Monday 14 October, 2019

Jamaican-born Florida mayor urges locals to think before migrating

Hazelle Rogers

Hazelle Rogers

Mayor of Lauderdale Lakes in Florida, Hazelle Rogers is urging Jamaicans to consider their options before taking the decision to migrate.

Rogers, who has served in public office in South Florida for 20 years and is the first Jamaican and second person from the English-speaking Caribbean to be elected to the Florida House of Representatives, says the grass is not necessarily greener.

“When I came to America in 1969, days before my 17th birthday, it was not my choice.  My mother knew what she wanted for her children.  Today, there are children who are in this country by no action of their own and are caught up in every unfriendly, immigration policy," Rogers told Loop News.

"Family sponsorship of family members are being challenged and we are experiencing longer waiting periods based on priority.  Brain drain will always be encouraged and given priority based on regional and economic factors both in the US and abroad.  Before you make a decision to leave Jamaica, land we love, an open and honest discussion must be entertained.  The grass always look greener, but the weed also tells a different story,” she added.

But despite the warning, Rogers said the majority of Jamaicans who do make the transition carry the pride of a nation on their shoulders and acquit themselves well. She beamed with pride at the achievements of Jamaicans, who form the largest group of English speaking immigrants in South Florida.

“Jamaicans influence the community wherever we live. Our strong cultural presence, business ventures and entrepreneurial spirit and our political engagement are just some examples of our successful narrative," Rogers said.

She noted that Jamaican-Americans represent the most elected officials from the English speaking immigrant community and that they voice their concerns at every level of government. 

"Some of those officials include: at the State level, Rep Barrington Russell, Jr, who succeeded me in 2016 and that seat will be seated by Anika Omphroy in November 2018; Broward County Commissioner Dale Holness; Miramar Mayor, Wayne Messam;  Vice Mayor Yvette Colbourne; Commissioners Winston Barnes; Maxwell Chambers;  Sunrise Assistant Deputy Mayor, Mark Douglas;  Tamarac Commissioner, Marlon Bolton; North Miami Beach Commissioner, Ingrid Forbes; and US Congresswoman, Yvette Clarke to name a few,” Rogers said. 

Hazelle Rogers was born in Kingston, Jamaica and although her home is in South Florida, she has not severed ties with the land of her birth. Rogers is eager to express her love for her homeland.

“People still love Jamaica and, for me, the first place to spend my hard earned dollars is Jamaica.  For that reason, I have personally adopted the Portmore Marching band,” she said.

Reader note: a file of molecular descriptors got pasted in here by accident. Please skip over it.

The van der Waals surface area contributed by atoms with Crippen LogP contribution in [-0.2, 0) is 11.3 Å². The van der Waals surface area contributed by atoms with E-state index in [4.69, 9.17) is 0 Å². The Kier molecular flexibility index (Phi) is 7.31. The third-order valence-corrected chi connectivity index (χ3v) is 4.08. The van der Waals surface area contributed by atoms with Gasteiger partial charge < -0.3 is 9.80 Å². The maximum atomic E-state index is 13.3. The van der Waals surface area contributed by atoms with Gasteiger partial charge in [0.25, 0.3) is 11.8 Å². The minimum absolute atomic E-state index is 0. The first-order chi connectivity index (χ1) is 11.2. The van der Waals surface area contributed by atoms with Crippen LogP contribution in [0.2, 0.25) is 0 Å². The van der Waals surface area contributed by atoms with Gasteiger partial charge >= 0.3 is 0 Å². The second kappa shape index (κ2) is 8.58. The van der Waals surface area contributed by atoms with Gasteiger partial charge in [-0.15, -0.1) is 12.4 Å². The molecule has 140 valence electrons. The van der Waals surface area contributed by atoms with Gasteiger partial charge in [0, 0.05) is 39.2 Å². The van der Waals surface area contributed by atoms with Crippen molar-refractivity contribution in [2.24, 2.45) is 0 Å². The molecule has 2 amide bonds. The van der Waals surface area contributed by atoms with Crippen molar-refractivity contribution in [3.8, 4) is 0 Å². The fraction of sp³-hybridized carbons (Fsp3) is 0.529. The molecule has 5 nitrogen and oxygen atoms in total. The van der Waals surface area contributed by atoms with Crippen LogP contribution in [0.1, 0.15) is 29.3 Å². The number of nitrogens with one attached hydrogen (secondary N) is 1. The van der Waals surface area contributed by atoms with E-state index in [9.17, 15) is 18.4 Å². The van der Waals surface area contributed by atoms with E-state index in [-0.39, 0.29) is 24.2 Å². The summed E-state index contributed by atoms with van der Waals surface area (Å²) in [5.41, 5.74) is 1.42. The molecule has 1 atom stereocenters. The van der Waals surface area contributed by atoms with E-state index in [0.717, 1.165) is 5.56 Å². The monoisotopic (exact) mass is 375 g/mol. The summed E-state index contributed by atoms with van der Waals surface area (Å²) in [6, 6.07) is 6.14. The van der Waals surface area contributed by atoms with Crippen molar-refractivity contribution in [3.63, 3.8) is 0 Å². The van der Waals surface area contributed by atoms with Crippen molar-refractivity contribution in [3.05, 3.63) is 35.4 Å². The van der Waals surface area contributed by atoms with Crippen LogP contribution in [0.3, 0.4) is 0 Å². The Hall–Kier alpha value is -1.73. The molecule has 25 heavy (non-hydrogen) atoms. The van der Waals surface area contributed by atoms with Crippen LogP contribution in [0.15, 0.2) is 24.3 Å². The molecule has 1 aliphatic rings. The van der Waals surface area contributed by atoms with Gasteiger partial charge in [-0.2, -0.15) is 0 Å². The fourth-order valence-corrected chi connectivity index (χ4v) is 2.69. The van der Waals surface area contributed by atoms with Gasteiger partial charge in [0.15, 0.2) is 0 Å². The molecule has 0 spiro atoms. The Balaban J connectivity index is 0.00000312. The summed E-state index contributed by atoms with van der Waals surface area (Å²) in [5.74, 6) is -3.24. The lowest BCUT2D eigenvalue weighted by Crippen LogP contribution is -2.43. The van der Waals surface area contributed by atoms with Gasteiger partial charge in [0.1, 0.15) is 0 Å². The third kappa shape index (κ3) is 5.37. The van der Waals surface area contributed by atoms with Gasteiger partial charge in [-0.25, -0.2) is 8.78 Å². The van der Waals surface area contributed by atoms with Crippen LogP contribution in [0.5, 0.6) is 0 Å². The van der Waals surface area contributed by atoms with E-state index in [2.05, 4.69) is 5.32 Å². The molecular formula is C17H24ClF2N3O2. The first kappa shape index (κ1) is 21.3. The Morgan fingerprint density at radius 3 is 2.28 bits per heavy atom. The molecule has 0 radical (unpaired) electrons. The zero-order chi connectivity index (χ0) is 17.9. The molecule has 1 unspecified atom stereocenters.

Crime and violence has long crippled the Jamaican economy and society, and has been a turnoff for many in the Diaspora who wish to visit their country and enjoy themselves with the encumbrance of fear. The gun is weapon of choice in the island which ranks among the world’s top countries in terms of a high murder rate. But guns are not manufactured in Jamaica and it has long been theorised that most of the guns and ammunition that flood the island enter via the United States.

Rogers urged both Governments to engage on the issue in order to assist a bleeding Jamaica to reign in the out of control murder rate.

“That should be a negotiation between the Jamaican government and the United States of America. I believe the Ambassador should be engaging the Diaspora and advising on the issues that are priorities for Jamaica and, like other immigrant communities, we understand our influence and are ready to advocate,” she said.

Rogers began her political career in 1996, when she was elected to office in Lauderdale Lakes, where she served for 12 years, making her the first person from the English-speaking Caribbean American community elected to office in the southeastern US.  

Rogers has also served as president of the Broward League of Cities in 2004, the Democratic Deputy Whip from 2010-2012, and again for 2012-2016 and the Democratic Ranking Member on the House Transportation and Economic Development Appropriations Subcommittee since 2012.

As a freshman legislator, she was successful in having two bills passed in her first session; a bill that governs the transfer of motor vehicle titles in a person-to-person sales transaction, the other makes substantive changes with regard to substance abuse and mental health deliverables. In 2014, she passed a bill that exempts school districts from liability for donating food to local charities, and was also a strong advocate for in-state tuition for undocumented students which earned her the Broward College 2014 Award for support of the ‘Florida Dreamers’ Legislation.

In 2009, she initiated the Caribbean Heritage Day Celebrations at the Capitol honoring the many contributions of Caribbean-Americans.

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